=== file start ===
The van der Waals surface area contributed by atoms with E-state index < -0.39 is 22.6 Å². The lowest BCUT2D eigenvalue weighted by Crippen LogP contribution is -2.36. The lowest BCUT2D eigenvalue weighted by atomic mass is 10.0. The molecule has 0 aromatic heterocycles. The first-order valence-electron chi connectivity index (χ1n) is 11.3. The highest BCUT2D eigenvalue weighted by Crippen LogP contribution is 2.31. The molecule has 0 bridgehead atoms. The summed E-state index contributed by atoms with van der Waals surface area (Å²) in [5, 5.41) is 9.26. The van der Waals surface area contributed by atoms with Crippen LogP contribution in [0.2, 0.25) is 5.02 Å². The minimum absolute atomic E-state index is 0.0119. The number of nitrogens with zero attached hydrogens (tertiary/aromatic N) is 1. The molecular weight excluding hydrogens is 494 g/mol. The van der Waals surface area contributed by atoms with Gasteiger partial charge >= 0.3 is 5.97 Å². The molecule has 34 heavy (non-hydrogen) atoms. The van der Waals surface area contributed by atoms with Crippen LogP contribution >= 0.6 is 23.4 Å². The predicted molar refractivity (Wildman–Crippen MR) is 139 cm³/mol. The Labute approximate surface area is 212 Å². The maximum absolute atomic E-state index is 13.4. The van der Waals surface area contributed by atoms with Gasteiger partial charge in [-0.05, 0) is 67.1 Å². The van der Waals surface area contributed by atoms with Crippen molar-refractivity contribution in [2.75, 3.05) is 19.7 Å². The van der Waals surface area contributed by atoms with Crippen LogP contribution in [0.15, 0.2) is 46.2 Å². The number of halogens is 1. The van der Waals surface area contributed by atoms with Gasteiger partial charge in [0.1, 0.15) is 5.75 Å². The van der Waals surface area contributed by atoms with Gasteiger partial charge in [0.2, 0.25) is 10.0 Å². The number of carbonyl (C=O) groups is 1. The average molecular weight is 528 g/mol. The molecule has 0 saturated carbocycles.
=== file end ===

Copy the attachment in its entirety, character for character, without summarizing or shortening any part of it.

The van der Waals surface area contributed by atoms with E-state index < -0.39 is 22.6 Å². The lowest BCUT2D eigenvalue weighted by Crippen LogP contribution is -2.36. The lowest BCUT2D eigenvalue weighted by atomic mass is 10.0. The molecule has 0 aromatic heterocycles. The first-order valence-electron chi connectivity index (χ1n) is 11.3. The highest BCUT2D eigenvalue weighted by Crippen LogP contribution is 2.31. The molecule has 0 bridgehead atoms. The summed E-state index contributed by atoms with van der Waals surface area (Å²) in [5, 5.41) is 9.26. The van der Waals surface area contributed by atoms with Crippen LogP contribution in [0.2, 0.25) is 5.02 Å². The minimum absolute atomic E-state index is 0.0119. The number of nitrogens with zero attached hydrogens (tertiary/aromatic N) is 1. The molecular weight excluding hydrogens is 494 g/mol. The van der Waals surface area contributed by atoms with Gasteiger partial charge >= 0.3 is 5.97 Å². The molecule has 34 heavy (non-hydrogen) atoms. The van der Waals surface area contributed by atoms with Crippen LogP contribution >= 0.6 is 23.4 Å². The predicted molar refractivity (Wildman–Crippen MR) is 139 cm³/mol. The Labute approximate surface area is 212 Å². The maximum absolute atomic E-state index is 13.4. The van der Waals surface area contributed by atoms with Gasteiger partial charge in [-0.05, 0) is 67.1 Å². The van der Waals surface area contributed by atoms with Crippen molar-refractivity contribution in [2.75, 3.05) is 19.7 Å². The van der Waals surface area contributed by atoms with Crippen LogP contribution in [0.15, 0.2) is 46.2 Å². The number of halogens is 1. The van der Waals surface area contributed by atoms with Gasteiger partial charge in [0.1, 0.15) is 5.75 Å². The van der Waals surface area contributed by atoms with Gasteiger partial charge in [0.2, 0.25) is 10.0 Å². The number of carbonyl (C=O) groups is 1. The average molecular weight is 528 g/mol. The molecule has 0 saturated carbocycles.